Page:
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Cleaning for conformal coat

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#68014

Cleaning for conformal coat | 25 January, 2013

I'm using urethane conformal coat and have fisheyes and dewetting after coating even though the PWAs have been through the wash cycle twice. I'm looking at using Ionox 13302 in an ultrasonic cleaner as a short term solution until root cause can be identified and resolved. What are the pros and cons of this solvent? Is there a chance of component damage as there are sone potentiometers on boaard? Will the labels, inspection stamp impressions, or other markings be removed? What temp does the rinse water have to be and for how long?

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#68015

Cleaning for conformal coat | 25 January, 2013

I'm using urethane conformal coat and have fisheyes and dewetting after coating even though the PWAs have been through the wash cycle twice. I'm looking at using Ionox 13302 in an ultrasonic cleaner as a short term solution until root cause can be identified and resolved. What are the pros and cons of this solvent? Is there a chance of component damage as there are sone potentiometers on boaard? Will the labels, inspection stamp impressions, or other markings be removed? What temp does the rinse water have to be and for how long?

reply »

#68016

Cleaning for conformal coat | 25 January, 2013

By "they've been through the wash cycle twice" what do you mean? What kind of cleaning process do you use? What sort of chemistry? How do you handle the assemblies after wash and before coating? Do the operators where power free gloves?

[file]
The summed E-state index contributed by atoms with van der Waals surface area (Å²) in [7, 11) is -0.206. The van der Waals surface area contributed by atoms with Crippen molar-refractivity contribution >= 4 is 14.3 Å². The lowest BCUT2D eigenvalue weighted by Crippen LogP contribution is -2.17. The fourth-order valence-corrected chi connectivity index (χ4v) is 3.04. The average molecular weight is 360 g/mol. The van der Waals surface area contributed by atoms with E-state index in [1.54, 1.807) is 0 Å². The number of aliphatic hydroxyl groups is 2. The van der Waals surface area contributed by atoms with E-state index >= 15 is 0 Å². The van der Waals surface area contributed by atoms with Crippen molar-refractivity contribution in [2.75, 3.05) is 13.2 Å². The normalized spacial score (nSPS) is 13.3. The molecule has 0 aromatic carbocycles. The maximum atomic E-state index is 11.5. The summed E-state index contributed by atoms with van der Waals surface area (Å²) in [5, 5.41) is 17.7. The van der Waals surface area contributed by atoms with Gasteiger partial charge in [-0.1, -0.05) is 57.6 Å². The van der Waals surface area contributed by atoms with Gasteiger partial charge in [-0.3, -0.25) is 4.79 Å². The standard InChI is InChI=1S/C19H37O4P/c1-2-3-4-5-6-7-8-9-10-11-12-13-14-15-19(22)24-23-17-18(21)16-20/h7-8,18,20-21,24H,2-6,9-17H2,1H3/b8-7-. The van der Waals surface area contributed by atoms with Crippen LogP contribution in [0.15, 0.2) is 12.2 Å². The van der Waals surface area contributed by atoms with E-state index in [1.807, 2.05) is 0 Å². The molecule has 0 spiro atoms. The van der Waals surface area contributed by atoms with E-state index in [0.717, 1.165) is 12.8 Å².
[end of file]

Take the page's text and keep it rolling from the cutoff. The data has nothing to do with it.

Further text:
-Phil

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#68017

Cleaning for conformal coat | 25 January, 2013

Thank you for replying Phil. We use water only wash at 130°F and at 4 ft/min (about 2 min). They are mostly dried by the hot ait knife and left to air dry until next day. The operators do not wear gloves. When I run a bare board through the same process as the populated boards, handled by the same operstors, I have no problem. Nothing can be seen on the boards under black light. I want to try Ionox 13302 for short term but don't want to risk damaging the potentiometers.

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#68019

Cleaning for conformal coat | 25 January, 2013

You definitely have to be careful with unsealed components and markings/labels. The best you can do is check with datasheets or find an extra assembly to test it out on first.

You can also try slowing down your inline to more like 1-2 ft/min and see if it has any effect. I'm guessing you run a water soluble process?

-Phil

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#68021

Cleaning for conformal coat | 25 January, 2013

Water soluble process, yes. The machine is old and fixed at 4 ft/min by someone way before me. Looking into ways to reverse that to allow for adjusting the conveyor. Trying to determine how the contamination gets onto the boards. So far testing has indicated that the process is not adding any contaminates, but may not be removing them.

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#68026

Cleaning for conformal coat | 28 January, 2013

John, In addtion to the cleaning process you may wnat to look at the masking materials you are using as well.

Are you using any temporary masking tape? If so, do the dewetted areas coincide? Some of these tapes use a silicone-based adhesive which will cause dewetting if not properly cleaned off.

What type of urethane coating are you specifically using?

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#68030

Cleaning for conformal coat | 28 January, 2013

Good morning Mark,

No issues around the masking at this point. The issue seem to be in open areas as well as between clad runs.

We are using Humiseal 1A33 Conformal Coat.

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